Prior to EGTRRA, Profit Sharing Plans were limited to 15% of pay while Money Purchase Plans were 25% of pay. Therefore, for the companies that desired contributions in excess of the 15% of pay maximum of a Profit Sharing Plan, a second plan was put in place (Money Purchase Plan) that allowed them to contribute the additional 10% (25%-15%). However, with the advent of EGTRRA and the increase in the Profit Sharing Plan limit to 25% of pay, the Money Purchase Plan has dropped off in popularity and has all but become obsolete in most instances due to its mandatory nature for contributions and its more restrictive rules relative to the Profit Sharing Plan.

 

 

 

Defined Benefit Plans

Unlike the Defined Contribution Plans (DC Plans) listed above, where the plan defines the contribution that is made on behalf of an eligible employee, a Defined Benefit Plan (DB Plan) defines and promises a specific benefit that an eligible employee will receive at some point in the future, typically at retirement. This promise, or defined benefit, is determined regardless of market conditions or contribution requirements of the employer.

A major advantage to DB Plans is that an employer is allowed to tax deduct whatever contribution is required to keep the plan fully funded in order to support the benefits of the plan.

It is important to note that because of the required costs to fund the plan on a regular basis, some companies have found themselves unable to keep up with the costs associated with keeping a DB Plan fully funded. This has shown to be especially true among large corporations who have recently moved toward the discretionary plans like Profit Sharing and/or 401(k) Plans.

However, on the other side of the coin, due to the new rules under EGTRRA, DB Plans have recently become much more popular again, especially with smaller companies.

These Plans are very beneficial among businesses with owners and key employees nearing retirement age who desire larger contributions than a DC Plan will allow. This is mainly due to the fact that older employees have less time to retire than younger employees. Therefore, if the same benefit is given to both the younger employees and older employees alike, the time to accumulate that benefit is much less with the older employee, hence why the contribution for that older employee will tend to be higher, in some cases in excess of 100% of eligible compensation.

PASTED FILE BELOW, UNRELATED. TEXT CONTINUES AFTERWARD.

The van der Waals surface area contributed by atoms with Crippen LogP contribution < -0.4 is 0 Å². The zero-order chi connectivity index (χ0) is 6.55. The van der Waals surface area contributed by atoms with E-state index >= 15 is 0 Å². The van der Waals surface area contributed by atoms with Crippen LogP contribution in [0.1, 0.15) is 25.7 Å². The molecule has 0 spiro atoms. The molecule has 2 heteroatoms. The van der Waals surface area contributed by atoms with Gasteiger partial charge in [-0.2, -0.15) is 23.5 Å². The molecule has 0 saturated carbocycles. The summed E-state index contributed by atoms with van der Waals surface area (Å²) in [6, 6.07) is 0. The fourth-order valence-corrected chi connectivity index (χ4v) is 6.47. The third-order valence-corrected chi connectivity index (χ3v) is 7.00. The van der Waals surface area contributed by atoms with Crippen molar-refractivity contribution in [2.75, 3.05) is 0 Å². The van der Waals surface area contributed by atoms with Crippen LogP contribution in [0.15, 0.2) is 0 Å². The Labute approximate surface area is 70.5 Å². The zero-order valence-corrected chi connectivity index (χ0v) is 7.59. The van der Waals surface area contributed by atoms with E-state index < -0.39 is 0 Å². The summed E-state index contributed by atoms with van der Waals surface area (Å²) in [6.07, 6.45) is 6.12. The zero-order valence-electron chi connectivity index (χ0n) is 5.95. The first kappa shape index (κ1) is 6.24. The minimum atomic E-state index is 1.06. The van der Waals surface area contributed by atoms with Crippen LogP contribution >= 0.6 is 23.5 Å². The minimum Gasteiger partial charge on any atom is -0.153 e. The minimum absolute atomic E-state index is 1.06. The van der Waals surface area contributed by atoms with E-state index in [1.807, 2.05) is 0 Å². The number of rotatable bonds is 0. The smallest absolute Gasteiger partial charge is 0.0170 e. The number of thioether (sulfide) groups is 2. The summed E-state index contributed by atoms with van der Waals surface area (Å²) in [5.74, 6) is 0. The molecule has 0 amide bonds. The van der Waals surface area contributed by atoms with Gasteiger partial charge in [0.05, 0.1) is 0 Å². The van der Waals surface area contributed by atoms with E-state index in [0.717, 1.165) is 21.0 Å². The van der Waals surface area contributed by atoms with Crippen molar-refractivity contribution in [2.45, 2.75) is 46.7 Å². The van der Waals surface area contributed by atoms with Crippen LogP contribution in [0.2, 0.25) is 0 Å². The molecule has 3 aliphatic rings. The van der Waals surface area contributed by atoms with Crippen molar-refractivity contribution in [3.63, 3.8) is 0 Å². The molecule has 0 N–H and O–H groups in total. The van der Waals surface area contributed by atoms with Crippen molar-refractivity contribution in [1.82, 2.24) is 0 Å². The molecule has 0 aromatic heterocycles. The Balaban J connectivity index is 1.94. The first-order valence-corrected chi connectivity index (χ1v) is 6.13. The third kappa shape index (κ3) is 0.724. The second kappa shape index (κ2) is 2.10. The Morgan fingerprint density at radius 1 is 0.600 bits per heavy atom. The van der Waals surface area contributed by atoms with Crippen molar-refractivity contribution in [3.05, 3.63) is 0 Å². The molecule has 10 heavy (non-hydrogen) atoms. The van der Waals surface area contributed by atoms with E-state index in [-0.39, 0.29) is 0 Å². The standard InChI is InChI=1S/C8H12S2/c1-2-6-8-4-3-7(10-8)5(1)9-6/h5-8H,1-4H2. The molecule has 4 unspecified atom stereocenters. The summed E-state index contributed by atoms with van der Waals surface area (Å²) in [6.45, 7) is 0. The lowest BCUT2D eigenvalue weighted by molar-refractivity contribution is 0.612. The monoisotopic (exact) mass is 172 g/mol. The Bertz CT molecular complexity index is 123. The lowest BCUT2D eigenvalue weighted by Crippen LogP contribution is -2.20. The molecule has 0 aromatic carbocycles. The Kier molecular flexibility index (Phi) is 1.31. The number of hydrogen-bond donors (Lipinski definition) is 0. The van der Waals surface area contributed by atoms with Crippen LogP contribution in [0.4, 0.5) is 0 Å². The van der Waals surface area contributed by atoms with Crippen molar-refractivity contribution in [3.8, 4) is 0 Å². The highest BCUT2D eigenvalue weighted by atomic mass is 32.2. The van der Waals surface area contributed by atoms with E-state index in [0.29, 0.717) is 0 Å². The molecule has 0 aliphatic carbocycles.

Cash Balance Plans

A cash balance plan is a hybrid, part defined benefit plan – part defined contribution (profit sharing) plan. It is a defined benefit plan (DB Plan) in that the contributions are calculated using funding methods derived from DB Plans. However, it is a profit sharing plan (DC Plan) in that the ‘defined benefit’ for a participant is converted to a ‘theoretical account balance’, a form that is generally more understandable by the general public.

This actuarially-designed defined benefit plan determines an employee’s benefit by reference to the employee’s “account balance” or theoretical account that is established using a method similar to how a profit sharing plan allocates contributions and earnings to a participant. With a cash balance plan, each employee’s theoretical account is the sum of contributions for prior plan years plus interest adjustments made to the participant’s account through normal retirement age.

One creative cash balance plan design cross-tests a participant’s contributions and account balance similar to an age-based, cross-tested profit sharing 401(k) plan. The benefit of this plan design is that selected highly compensated employees or key employees can receive an allocation in excess of the profit sharing plan limitation of $40,000 annually. Reference to the preamble to the proposed regulations for cash balance plans dated September 21, 1991 supports this view:

Preamble to Proposed Regulations, September 21, 1991.

A cash balance plan satisfies Code Section 401(a)(4) if it provides benefit accruals that are non-discriminatory under the general test for defined benefit pension plans, or if it is non-discriminatory with respect to an equivalent amount of contributions under the cross-testing rules, or if it meets a special safe harbor for cash balance plans.